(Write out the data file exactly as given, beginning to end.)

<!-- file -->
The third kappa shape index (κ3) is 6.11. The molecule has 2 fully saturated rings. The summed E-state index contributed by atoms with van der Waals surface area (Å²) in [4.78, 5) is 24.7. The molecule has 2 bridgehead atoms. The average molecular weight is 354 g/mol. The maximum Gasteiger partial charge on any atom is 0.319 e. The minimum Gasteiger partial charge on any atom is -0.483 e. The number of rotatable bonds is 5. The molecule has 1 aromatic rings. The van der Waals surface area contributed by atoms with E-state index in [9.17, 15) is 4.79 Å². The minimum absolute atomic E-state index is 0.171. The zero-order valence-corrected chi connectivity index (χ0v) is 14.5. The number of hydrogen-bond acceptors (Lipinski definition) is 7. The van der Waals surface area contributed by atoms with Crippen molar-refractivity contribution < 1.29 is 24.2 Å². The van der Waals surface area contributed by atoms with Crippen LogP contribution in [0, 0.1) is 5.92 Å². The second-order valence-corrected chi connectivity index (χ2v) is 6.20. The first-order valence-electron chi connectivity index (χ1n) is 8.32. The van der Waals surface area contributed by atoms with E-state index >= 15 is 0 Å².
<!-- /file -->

The third kappa shape index (κ3) is 6.11. The molecule has 2 fully saturated rings. The summed E-state index contributed by atoms with van der Waals surface area (Å²) in [4.78, 5) is 24.7. The molecule has 2 bridgehead atoms. The average molecular weight is 354 g/mol. The maximum Gasteiger partial charge on any atom is 0.319 e. The minimum Gasteiger partial charge on any atom is -0.483 e. The number of rotatable bonds is 5. The molecule has 1 aromatic rings. The van der Waals surface area contributed by atoms with E-state index in [9.17, 15) is 4.79 Å². The minimum absolute atomic E-state index is 0.171. The zero-order valence-corrected chi connectivity index (χ0v) is 14.5. The number of hydrogen-bond acceptors (Lipinski definition) is 7. The van der Waals surface area contributed by atoms with Crippen molar-refractivity contribution < 1.29 is 24.2 Å². The van der Waals surface area contributed by atoms with Crippen LogP contribution in [0, 0.1) is 5.92 Å². The second-order valence-corrected chi connectivity index (χ2v) is 6.20. The first-order valence-electron chi connectivity index (χ1n) is 8.32. The van der Waals surface area contributed by atoms with E-state index >= 15 is 0 Å².